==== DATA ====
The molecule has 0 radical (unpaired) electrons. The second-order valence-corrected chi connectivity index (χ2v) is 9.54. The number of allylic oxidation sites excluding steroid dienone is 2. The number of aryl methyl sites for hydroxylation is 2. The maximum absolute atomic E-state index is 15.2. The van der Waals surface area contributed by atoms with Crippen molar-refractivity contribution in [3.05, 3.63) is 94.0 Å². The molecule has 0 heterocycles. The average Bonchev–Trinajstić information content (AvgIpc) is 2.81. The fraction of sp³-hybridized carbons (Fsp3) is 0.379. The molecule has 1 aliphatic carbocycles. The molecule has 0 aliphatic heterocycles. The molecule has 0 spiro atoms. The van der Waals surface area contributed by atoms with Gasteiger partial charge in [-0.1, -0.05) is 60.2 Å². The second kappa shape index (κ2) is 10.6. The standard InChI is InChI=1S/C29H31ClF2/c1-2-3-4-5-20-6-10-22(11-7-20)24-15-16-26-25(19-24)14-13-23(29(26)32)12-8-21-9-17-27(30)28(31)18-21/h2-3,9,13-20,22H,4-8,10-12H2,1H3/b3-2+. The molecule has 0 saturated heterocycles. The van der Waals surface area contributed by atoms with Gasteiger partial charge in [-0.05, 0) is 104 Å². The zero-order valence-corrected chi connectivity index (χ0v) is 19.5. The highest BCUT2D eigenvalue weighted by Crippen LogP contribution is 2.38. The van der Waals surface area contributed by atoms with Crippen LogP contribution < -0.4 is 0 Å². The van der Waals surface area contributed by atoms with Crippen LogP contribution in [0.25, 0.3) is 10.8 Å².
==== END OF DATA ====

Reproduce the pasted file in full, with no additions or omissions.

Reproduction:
The molecule has 0 radical (unpaired) electrons. The second-order valence-corrected chi connectivity index (χ2v) is 9.54. The number of allylic oxidation sites excluding steroid dienone is 2. The number of aryl methyl sites for hydroxylation is 2. The maximum absolute atomic E-state index is 15.2. The van der Waals surface area contributed by atoms with Crippen molar-refractivity contribution in [3.05, 3.63) is 94.0 Å². The molecule has 0 heterocycles. The average Bonchev–Trinajstić information content (AvgIpc) is 2.81. The fraction of sp³-hybridized carbons (Fsp3) is 0.379. The molecule has 1 aliphatic carbocycles. The molecule has 0 aliphatic heterocycles. The molecule has 0 spiro atoms. The van der Waals surface area contributed by atoms with Gasteiger partial charge in [-0.1, -0.05) is 60.2 Å². The second kappa shape index (κ2) is 10.6. The standard InChI is InChI=1S/C29H31ClF2/c1-2-3-4-5-20-6-10-22(11-7-20)24-15-16-26-25(19-24)14-13-23(29(26)32)12-8-21-9-17-27(30)28(31)18-21/h2-3,9,13-20,22H,4-8,10-12H2,1H3/b3-2+. The molecule has 0 saturated heterocycles. The van der Waals surface area contributed by atoms with Gasteiger partial charge in [-0.05, 0) is 104 Å². The zero-order valence-corrected chi connectivity index (χ0v) is 19.5. The highest BCUT2D eigenvalue weighted by Crippen LogP contribution is 2.38. The van der Waals surface area contributed by atoms with Crippen LogP contribution < -0.4 is 0 Å². The van der Waals surface area contributed by atoms with Crippen LogP contribution in [0.25, 0.3) is 10.8 Å².